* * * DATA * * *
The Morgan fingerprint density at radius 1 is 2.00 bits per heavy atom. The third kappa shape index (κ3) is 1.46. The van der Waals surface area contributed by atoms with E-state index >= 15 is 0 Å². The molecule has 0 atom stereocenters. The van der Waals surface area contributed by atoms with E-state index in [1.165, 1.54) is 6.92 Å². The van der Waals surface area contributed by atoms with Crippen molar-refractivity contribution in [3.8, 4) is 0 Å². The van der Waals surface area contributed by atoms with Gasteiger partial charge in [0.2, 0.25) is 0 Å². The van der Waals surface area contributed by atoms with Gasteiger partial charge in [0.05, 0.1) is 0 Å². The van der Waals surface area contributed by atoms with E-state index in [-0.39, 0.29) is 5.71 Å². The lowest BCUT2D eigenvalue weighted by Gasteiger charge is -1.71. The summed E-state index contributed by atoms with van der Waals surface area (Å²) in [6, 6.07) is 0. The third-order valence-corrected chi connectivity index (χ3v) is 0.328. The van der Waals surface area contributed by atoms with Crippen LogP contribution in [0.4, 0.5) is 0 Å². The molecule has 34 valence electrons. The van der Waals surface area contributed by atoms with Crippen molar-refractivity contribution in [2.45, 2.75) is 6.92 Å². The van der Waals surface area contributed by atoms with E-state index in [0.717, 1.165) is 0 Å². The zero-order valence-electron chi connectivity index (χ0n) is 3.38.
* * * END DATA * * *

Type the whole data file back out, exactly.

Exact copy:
The Morgan fingerprint density at radius 1 is 2.00 bits per heavy atom. The third kappa shape index (κ3) is 1.46. The van der Waals surface area contributed by atoms with E-state index >= 15 is 0 Å². The molecule has 0 atom stereocenters. The van der Waals surface area contributed by atoms with E-state index in [1.165, 1.54) is 6.92 Å². The van der Waals surface area contributed by atoms with Crippen molar-refractivity contribution in [3.8, 4) is 0 Å². The van der Waals surface area contributed by atoms with Gasteiger partial charge in [0.2, 0.25) is 0 Å². The van der Waals surface area contributed by atoms with Gasteiger partial charge in [0.05, 0.1) is 0 Å². The van der Waals surface area contributed by atoms with E-state index in [-0.39, 0.29) is 5.71 Å². The lowest BCUT2D eigenvalue weighted by Gasteiger charge is -1.71. The summed E-state index contributed by atoms with van der Waals surface area (Å²) in [6, 6.07) is 0. The third-order valence-corrected chi connectivity index (χ3v) is 0.328. The van der Waals surface area contributed by atoms with Crippen LogP contribution in [0.4, 0.5) is 0 Å². The molecule has 34 valence electrons. The van der Waals surface area contributed by atoms with Crippen molar-refractivity contribution in [2.45, 2.75) is 6.92 Å². The van der Waals surface area contributed by atoms with E-state index in [0.717, 1.165) is 0 Å². The zero-order valence-electron chi connectivity index (χ0n) is 3.38.